“You simply don’t find enough films like Chi-Raq“
Living in the suburbs of Illinois, for the last several years, I’ve been seriously fascinated by the wealth of young rappers to emerge out of the city of Chicago. This new wave of rappers, often put under the blanket classification of “drill rappers” – music that emphasizes snares, synthesizers, and cold lyrics concerning murder and violence – range from ages nine to late twenties, and the music is often used as an auditory backdrop and grave detailing of harsh realities facing black youth in Chicago today. Rappers like Chief Keef, Lil Durk, Lil Herb, Montana of 300, and Young Chop (also a producer who appears in this film, as well) have made careers off of emphasizing their struggle and their reality in a way that echoes much of the sentiments five young black men had in Compton back in the 1980’s. Their story was transformed into a triumphant film this year about rap, gang violence, and gritty business called Straight Outta Compton. Now, the culture of drill rappers, careless bloodshed, and pervasive murders gets its due in Spike Lee’s latest joint Chi-Raq.
Lee opens this film in a manner that exercises pop art and contemporary flashiness in a way that would make Andy Warhol grin. The film begins by showing a lyric music video of Nick Cannon’s song “Pray 4 My City,” concerning the culture of Chicago and living in or near a haven of brutality. Following this video, Father Michael Pfleger, one of Chicago’s most well-known and controversial pastors, delivers a sermon about gun violence in the city, before Lee makes very clear, in bright red text, that this situation is an emergency for the city.
The film is a modern, farcical retelling of Aristophanes’ famous story of “Lysistrata,” a story about Greek women withholding sexual privileges from their men in punishment for fighting the Peloponnesian War. Revolving around a Chicago rapper named “Chi-Raq” (played by Cannon), Lee focuses on the women in neighborhoods on the south side of Chicago, particularly Englewood, withholding the same sexual pleasures until gang members agree to stop the violence and start spreading peace; the decision comes after a seven-year-old girl is killed with a stray bullet. Inciting this protest is the film’s own Lysistrata character, played by Teyonah Parris, who was also in last year’s “Dear White People.” All of the women in Chicago choose to take part in this protest, especially after hearing the fiery sermon of Father Mike Corridan (John Cusack, a fellow Chicago native doing his own Pfleger impression with great passion).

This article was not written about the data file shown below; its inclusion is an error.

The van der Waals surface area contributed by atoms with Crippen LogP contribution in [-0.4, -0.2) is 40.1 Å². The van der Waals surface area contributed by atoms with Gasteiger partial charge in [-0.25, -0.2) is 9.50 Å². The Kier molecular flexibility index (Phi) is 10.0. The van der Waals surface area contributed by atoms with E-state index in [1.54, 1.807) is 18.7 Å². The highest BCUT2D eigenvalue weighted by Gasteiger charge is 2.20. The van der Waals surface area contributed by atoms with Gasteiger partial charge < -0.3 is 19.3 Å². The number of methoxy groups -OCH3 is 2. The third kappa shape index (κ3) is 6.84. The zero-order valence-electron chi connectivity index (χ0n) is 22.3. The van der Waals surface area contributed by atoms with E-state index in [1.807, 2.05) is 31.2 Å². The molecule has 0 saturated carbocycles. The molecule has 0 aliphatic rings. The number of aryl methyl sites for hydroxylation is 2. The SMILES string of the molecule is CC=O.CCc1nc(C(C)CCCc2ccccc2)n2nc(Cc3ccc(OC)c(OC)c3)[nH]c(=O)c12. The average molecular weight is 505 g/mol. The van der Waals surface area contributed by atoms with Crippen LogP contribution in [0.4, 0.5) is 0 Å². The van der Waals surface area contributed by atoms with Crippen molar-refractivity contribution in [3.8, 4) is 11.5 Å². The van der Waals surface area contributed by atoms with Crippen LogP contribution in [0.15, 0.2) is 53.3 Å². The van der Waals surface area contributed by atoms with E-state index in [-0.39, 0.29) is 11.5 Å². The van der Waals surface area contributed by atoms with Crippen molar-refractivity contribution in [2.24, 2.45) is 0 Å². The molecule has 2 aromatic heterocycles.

The result is a city divided between abstinent women and horny men, with rival gangs, the Spartans, of which Chi-Raq belongs, and the Trojans, led by a one-eyed pimp known as “Cyclops” (Wesley Snipes), bitterly torn between their desire to command the streets of their city and exhale their frustrations and find some kind of romanticism in a cold environment. Meanwhile, Lysistrata and other women of the city, including Miss Helen (Angela Bassett in one of the best roles I’ve seen from her) and Irene (Jennifer Hudson, another Chicago native), the mother of the murdered seven-year-old, stay true to their concept of “no peace, no piece” (the latter p-word is just a tad more vulgar in the film).